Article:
Move aside, Elton John. Rocket Man is old news. Now, it’s Tariff Man, and he’s burning out his own stock markets alone…

President Trump took to Twitter (as ever) last night to give his thoughts on the US/China trade war in the wake of the recent meeting with China’s President Xi. The US President declared himself a ‘Tariff Man’ in a move that rocked investor confidence and tanked the Dow Jones by 799 points in yesterday’s trading, with many of those investing in the stock markets fearing that the US wasn’t as close to a deal with China as Trump had initially said on Sunday.

According to Peter Navarro, one of Trump’s advisors, the comment was meant as a homage to former US President William McKinley, who also declared himself a tariff man during the 1896 presidential election. Unfortunately, this obscure reference – for all it might make Mr Trump seem knowledgeable – has now alienated a lot of investors who were starting to regain confidence.

The tech-heavy Nasdaq fell by 3.8%, with shares in Apple, Alphabet (Google’s parent company), Amazon and Netflix all being punished with 4-5% share devaluation. The broader S&P 500 fell by 3.2%, and their own indices reported that nearly $800 billion had been wiped from its market value in Tuesday trading.

The Dow Jones lost 3.1% of its total value yesterday, with its worst point being 818 points down. Trump’s tweet triggered the fourth biggest point decline for the Dow in history, and while some journalists have argued that this isn’t significant in terms of a percentage lost, it is rather telling that all four of the largest single-day declines in the Dow Jones have been while President Trump was in office.

This morning the Asian, UK, and European markets have all opened down, joining in the big US sell-offs. Hong Kong’s Hang Seng is down 1.5%, the FTSE 100 is down 1.16% (a two week low) and the Stoxx 600 is down 1.2%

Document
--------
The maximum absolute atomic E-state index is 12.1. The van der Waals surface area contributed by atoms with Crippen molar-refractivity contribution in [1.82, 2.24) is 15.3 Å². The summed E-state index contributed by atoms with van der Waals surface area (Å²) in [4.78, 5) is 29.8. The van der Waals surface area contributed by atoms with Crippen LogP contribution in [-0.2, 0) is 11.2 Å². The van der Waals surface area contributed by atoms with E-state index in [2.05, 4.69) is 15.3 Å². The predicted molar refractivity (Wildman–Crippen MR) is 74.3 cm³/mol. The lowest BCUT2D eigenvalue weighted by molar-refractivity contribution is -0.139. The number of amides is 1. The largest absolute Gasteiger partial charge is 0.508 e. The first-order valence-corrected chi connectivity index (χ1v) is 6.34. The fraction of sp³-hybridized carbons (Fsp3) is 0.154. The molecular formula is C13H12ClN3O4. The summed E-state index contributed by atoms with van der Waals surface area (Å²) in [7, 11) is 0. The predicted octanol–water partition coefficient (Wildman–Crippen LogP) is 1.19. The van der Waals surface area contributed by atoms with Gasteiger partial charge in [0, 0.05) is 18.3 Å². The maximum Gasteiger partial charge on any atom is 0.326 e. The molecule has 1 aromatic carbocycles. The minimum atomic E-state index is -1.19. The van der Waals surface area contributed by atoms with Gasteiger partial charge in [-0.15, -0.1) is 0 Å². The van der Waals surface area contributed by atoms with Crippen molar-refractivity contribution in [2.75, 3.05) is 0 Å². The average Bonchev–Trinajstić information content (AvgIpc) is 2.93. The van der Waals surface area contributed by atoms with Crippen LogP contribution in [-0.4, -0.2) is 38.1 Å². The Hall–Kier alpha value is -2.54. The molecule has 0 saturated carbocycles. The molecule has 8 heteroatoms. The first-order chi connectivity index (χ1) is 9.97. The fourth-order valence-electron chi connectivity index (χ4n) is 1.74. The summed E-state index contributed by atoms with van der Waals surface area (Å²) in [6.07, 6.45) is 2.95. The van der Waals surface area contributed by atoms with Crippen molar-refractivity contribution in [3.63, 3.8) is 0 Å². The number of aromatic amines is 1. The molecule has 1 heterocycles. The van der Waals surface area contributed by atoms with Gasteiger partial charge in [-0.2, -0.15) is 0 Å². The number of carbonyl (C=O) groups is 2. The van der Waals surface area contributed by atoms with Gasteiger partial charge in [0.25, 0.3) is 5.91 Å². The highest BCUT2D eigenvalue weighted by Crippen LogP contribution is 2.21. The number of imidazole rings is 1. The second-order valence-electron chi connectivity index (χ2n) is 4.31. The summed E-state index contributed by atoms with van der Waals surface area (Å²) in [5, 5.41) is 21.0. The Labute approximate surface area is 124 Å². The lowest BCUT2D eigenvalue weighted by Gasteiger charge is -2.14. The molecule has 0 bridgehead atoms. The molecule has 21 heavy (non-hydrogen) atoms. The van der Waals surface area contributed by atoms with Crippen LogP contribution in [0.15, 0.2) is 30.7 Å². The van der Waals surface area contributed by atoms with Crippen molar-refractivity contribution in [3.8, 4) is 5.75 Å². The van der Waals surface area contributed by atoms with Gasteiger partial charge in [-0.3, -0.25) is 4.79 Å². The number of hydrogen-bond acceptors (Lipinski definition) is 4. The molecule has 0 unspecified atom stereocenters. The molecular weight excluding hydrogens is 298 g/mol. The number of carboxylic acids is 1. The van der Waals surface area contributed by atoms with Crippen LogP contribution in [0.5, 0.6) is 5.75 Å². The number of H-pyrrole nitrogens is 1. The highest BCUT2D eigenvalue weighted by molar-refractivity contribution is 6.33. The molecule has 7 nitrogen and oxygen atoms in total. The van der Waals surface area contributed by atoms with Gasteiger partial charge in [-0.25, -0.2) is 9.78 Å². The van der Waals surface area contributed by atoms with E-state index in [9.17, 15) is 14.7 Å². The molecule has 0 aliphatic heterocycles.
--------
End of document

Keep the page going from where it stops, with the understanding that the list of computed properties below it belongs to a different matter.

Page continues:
The trade war is still a huge issue for US – and global – investors, with uncertainty at the heart of it all. The reactionary responses of big investment, rapid selling is destabilising consistency in the US economy, as well as the tariff impacts upon supply chains. The US Treasury Secretary Steven Mnuchin was at a Wall Street Journal conference in Washington recently and said: "The market is now in a wait-and-see”.

Despite declaring himself the Tariff Man, President Trump still hasn’t grasped that the tariffs he has imposed are paid for by American consumers, rather than Chinese producers. China suffers from reduced exports admittedly, but it is Trump’s own people that are paying the price.

To add insult to injury, the gap between the 2-year and 10-year Treasury yields shrank yesterday to the smallest since the 2008/2009 recession, while the 3-year and 5-year yield curve has now inverted. What this means is that more risk is associated with short-term lending, which is usually the more reliable option, and this has generally been an accurate indicator of economic strength and prosperity – or a lack thereof. With the yield curves are inverting or near inversion, and the price of gold rising to $1,236 (a gain of $23 per ounce in the past week), it’s no surprise that people are mentioning recession and questioning the performance of major economies like America’s. Unfortunately, all investors can do is – like Secretary Mnuchin said – wait and see.